ANNE: That’s incredible. So above and beyond the traditional HR role and is what you are doing evolving in the industry. What your role has traditionally had some HR overlap. How are you trail blazing this role and this department? Not every company has an officer with your title and role. JENNY: Most companies have someone who leads training, education readiness. You’re right, most companies don’t have a Chief Learning Officer. They have somebody who runs and leads training. So really the difference between my role and someone who is pulling together training classes, I’m really a partner to the business to help them design and drive their strategic workforce plan. If we look at a corporation today and they have employees with certain skills, abilities, competencies, etc. You have so many employees in these geographies, and you are trying to achieve XYZ business results today. Then you say what is our ten-year plan?


Knowledge, Skills, Abilities, Competencies, Behaviors, etc. THAT WE NEED OF THAT FUTURE STATE WORKFORCE? What are the goals and objectives and strategies of our corporation ten years from now? What are the knowledge, skills, abilities, competencies, and behaviors, etc. that we need of that future state workforce? Then my team’s job is to build that strategic workforce plan to get that to get the corporation from current state so that we have the humans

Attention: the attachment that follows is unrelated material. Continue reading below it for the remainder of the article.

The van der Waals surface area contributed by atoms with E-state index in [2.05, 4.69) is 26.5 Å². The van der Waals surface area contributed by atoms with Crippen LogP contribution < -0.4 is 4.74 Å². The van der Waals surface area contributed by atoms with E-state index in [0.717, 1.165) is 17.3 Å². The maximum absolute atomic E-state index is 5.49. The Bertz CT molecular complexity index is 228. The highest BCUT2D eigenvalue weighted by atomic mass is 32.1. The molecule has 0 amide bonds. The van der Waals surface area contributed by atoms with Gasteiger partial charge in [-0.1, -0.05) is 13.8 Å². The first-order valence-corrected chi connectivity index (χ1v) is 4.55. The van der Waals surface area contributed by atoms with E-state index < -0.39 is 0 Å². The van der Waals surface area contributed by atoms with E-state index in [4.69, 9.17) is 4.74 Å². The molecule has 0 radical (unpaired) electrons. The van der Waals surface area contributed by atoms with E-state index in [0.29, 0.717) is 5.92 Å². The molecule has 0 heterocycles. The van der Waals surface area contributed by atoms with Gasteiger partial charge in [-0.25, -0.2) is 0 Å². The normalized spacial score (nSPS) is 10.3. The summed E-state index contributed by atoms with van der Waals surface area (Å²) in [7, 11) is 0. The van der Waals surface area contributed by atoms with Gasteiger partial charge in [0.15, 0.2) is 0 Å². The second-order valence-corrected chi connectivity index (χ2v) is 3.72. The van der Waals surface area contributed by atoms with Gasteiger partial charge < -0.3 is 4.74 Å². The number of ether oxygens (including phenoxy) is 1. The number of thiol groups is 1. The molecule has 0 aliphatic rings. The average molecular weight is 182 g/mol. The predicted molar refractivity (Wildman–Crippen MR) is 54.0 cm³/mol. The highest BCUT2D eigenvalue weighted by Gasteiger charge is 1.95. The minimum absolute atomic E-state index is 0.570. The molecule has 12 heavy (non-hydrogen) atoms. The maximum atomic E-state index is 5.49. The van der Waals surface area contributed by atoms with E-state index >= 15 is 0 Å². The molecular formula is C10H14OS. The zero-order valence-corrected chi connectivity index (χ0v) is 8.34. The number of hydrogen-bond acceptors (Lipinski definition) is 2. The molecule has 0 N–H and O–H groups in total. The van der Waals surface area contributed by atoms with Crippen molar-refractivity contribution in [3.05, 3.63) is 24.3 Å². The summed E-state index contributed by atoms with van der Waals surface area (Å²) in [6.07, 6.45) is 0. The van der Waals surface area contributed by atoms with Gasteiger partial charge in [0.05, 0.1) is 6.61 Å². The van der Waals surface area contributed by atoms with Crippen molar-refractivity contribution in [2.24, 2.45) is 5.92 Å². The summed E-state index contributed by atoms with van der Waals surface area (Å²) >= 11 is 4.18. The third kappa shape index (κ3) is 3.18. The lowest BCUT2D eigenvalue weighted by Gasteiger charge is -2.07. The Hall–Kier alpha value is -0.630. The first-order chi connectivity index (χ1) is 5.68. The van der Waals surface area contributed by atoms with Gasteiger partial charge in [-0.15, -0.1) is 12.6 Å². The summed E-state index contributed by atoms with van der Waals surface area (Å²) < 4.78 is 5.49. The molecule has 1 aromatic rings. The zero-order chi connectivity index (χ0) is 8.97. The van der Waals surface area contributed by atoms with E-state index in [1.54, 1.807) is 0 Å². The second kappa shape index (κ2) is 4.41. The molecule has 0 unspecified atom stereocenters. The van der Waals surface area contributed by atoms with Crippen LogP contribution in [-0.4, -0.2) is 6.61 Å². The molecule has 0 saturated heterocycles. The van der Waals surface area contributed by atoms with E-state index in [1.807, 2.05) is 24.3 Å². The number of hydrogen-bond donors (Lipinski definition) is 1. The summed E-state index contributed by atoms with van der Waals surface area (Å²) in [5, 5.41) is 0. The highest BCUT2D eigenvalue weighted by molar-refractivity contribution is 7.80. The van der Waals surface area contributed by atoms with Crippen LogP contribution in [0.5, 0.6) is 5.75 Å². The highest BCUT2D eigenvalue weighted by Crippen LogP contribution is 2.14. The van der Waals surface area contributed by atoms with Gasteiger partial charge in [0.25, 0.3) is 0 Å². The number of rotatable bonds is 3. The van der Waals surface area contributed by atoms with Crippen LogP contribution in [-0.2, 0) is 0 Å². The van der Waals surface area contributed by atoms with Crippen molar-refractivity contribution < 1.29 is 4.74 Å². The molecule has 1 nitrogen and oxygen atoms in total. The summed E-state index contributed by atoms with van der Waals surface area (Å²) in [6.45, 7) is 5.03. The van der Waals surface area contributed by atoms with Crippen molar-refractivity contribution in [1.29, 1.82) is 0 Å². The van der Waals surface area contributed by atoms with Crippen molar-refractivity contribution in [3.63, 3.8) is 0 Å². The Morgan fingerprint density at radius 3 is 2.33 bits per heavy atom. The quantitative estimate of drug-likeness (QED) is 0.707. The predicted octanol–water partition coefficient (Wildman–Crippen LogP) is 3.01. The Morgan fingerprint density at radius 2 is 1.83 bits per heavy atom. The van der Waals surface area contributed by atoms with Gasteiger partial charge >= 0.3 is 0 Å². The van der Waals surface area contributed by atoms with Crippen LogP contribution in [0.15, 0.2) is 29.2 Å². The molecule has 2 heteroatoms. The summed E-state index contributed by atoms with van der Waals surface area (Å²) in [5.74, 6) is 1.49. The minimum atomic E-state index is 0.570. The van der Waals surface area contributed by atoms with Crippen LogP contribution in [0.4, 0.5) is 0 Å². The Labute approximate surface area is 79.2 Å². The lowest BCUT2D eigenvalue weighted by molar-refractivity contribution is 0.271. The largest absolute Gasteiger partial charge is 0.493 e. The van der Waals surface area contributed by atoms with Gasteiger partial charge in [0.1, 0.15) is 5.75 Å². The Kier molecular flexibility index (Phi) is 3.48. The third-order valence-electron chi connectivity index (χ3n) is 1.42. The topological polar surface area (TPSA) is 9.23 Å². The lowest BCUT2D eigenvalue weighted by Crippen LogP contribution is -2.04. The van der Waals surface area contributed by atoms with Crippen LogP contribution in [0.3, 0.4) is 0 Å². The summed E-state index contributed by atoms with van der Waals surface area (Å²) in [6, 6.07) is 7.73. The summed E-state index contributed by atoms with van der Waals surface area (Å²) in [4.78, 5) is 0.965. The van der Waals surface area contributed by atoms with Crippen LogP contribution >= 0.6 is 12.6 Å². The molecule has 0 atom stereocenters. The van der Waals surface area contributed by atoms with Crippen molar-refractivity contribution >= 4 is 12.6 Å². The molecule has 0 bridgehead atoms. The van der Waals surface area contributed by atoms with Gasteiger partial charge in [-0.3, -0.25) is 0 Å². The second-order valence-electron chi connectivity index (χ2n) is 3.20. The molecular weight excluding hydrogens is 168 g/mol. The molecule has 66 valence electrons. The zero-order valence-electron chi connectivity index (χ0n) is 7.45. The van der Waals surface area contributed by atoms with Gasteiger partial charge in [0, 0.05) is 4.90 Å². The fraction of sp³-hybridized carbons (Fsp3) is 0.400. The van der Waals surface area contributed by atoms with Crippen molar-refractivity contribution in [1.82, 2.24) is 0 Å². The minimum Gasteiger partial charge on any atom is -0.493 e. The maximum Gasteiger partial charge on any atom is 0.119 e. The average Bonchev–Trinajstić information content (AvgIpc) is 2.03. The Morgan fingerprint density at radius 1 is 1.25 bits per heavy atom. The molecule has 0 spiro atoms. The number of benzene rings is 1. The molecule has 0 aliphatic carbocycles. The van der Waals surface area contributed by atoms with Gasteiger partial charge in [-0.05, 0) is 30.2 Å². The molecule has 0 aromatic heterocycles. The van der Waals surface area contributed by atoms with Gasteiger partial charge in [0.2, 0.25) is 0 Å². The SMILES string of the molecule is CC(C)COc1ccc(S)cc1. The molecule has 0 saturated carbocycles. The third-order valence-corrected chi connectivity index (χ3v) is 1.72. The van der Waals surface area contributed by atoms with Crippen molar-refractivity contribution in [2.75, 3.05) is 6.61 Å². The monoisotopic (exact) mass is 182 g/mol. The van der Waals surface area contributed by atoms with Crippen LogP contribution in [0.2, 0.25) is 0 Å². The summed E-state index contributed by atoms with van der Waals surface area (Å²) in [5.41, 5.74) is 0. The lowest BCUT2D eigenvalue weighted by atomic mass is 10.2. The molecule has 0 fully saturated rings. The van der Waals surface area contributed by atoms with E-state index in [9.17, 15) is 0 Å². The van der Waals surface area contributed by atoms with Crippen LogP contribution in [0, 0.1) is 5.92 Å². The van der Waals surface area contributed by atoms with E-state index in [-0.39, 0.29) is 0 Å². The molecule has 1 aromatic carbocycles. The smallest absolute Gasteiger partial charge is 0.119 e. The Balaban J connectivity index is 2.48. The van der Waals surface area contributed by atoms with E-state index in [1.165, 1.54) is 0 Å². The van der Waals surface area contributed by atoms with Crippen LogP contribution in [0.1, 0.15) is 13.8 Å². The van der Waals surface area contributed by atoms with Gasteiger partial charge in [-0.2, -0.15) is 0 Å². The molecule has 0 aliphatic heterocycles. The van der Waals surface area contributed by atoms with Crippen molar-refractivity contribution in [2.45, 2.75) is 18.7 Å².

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to achieve that future state strategy and vision, and then learning and enablement is really that execution piece of that strategic workforce plan. So now that we know in the future that we are going to need so many humans with these skills, in these geographies, driving XYZ business results, we can put together a learning plan to put help transform the current workforce into the future state workforce. ANNE: That is business critical information, and it sounds like that is the way more companies will move in terms of your title and role. JENNY: More companies will move that way and it also becomes more challenging. This is my fourth company as a Chief Learning Officer, and I would say that this was easier to do ten years ago or five years ago. The nature of business is changing so fast and the nature of the education, and the learning, and the readiness that employees need six months from now, a year from now is so dynamic it’s becoming very difficult to predict and see around the corners to get employees ready for that future state but that is really the nature of my responsibilities. ANNE: Wonderful. You care about some other critical issues. You were recently published two days ago in USA Today regarding maternity and paternity leave. Talk to me about that article and give me some highlights. JENNY: Absolutely, so what I love about my job is that I have the freedom to pursue these passion projects. I’m very connected with women here in Silicon Valley and just through my social networks, found out that the utilization of maternity leave and paternity leave is a significant problem in Silicon Valley, and so I did some research and published this article. What I found was that companies, a couple dozen SV tech companies have come out and said, we have these amazing newly revised maternity and paternity leave policies, which is great. Yet, if you take a closer look, there is a disparity between policy and practice. People might not necessarily be encouraged to take full advantage of these policies. The corporate culture does not support women to be able to fully utilize the benefits that are on paper. I see that as a pretty significant disconnect and a real disadvantage for women. The article was really about bringing some light to this issue and encouraging corporations to be transparent with their